Young kids and computers

Young kids and computers -Parents grapple with how much online time is too much for very young children.

There have been plenty of research and philosophizing about preteens' and teenagers' use of computers. But very young children are also logging time with the mouse and keyboard, and parents are grappling with how much is too much.

A 2006 study by the Kaiser Family Foundation that examined media use by kids from 6 months to 6 years found that more than a quarter of children ages 4 to 6 use a computer during a typical day, and spend an average of 50 minutes at it.

Some visit sites such as, where they can play games based on "Sesame Street" or "Curious George." has "Dora the Explorer" games. Slightly older kids get into virtual communities like Disney's Club Penguin, Webkinz or Kung Fu Panda World.
Alicia Swanson watches over her 7-year-old son, Elliot Hooper, as he spends time online. (MCT photo / October 28, 2010)

"By and large, parents think computers are useful technology," says Ellen Wartella, a professor and media-use expert at Northwestern University who was an adviser for the Kaiser study. But even helpful technology must be used in moderation, Wartella says, because kids need to play with friends, get outdoors, read books and do homework — not just point and click.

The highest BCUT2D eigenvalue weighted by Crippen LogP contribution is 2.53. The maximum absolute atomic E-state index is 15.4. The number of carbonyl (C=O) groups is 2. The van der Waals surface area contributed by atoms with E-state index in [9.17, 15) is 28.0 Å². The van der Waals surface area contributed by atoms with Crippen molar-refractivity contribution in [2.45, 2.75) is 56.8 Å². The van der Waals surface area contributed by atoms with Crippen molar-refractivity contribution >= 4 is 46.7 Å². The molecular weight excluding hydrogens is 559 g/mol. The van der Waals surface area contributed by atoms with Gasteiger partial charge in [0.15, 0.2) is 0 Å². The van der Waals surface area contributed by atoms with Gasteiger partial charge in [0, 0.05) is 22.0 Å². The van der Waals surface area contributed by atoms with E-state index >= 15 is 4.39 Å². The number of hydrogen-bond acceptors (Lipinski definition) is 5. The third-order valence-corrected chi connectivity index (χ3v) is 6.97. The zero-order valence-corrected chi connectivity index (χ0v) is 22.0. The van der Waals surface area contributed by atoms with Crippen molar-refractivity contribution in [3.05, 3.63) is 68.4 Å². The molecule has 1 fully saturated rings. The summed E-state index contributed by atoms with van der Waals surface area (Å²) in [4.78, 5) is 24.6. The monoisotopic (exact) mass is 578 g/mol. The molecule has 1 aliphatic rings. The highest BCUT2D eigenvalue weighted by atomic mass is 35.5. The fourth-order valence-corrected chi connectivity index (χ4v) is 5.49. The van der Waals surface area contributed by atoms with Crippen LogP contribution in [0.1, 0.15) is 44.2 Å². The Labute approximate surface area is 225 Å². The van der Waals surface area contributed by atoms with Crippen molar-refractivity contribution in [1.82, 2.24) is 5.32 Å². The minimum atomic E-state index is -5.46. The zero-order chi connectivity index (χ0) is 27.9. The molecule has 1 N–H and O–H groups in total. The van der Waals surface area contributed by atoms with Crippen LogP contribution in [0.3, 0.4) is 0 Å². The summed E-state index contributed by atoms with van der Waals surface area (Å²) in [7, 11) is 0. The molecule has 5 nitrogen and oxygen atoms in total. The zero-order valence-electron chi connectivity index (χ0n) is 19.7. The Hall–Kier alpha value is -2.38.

So if computer use can be educational on the one hand, and potentially thwart kids' development on the other, what are parents supposed to do? Tips from the experts:

Keep it out in the open.

Keep the computer used by the kids in a public space, Wartella and other experts advise, so you can see what they're doing online. Research shows that kids with computers or TVs in their rooms spend more time on those activities than other kids, and that heavy media users generally have lower grades in school than light users.

Review Web sites.

Young kids learn about Web sites from friends and TV. Parents need to visit those sites before giving the OK. They should also help children understand that not everything they see or read online is true, and teach them the difference between advertisements and games or stories.

Kid-friendly browers.

Start your child's online exploration via kid-specific browsers like, where children can gain access only to sites, games, pictures and videos that have been approved by an editorial staff, or at home pages like Yahoo! Kids. Services such as Net Nanny ( allow parents to monitor their children's online activity and block unwelcome content. Parents can also set parameters on what kind of content kids can access by manipulating the "parental controls" on browsers such as Internet Explorer and Firefox (via add-on software).

Set guidelines.

Parents who allow kids to play in online communities should use the sites' online tools to regulate what kind of communicating can take place, says Caroline Knorr, parenting editor for Common Sense Media. The strictest chat settings usually allow kids to choose only from a limited menu of phrases, she says.

Linda Murray, editor-in-chief of parenting site BabyCenter, says parents should talk with the parents of their kids' friends to mutually enforce limits on media use. That's "so you don't get that 'Caitlin is allowed to play Club Penguin every day,'" she explains. ( )

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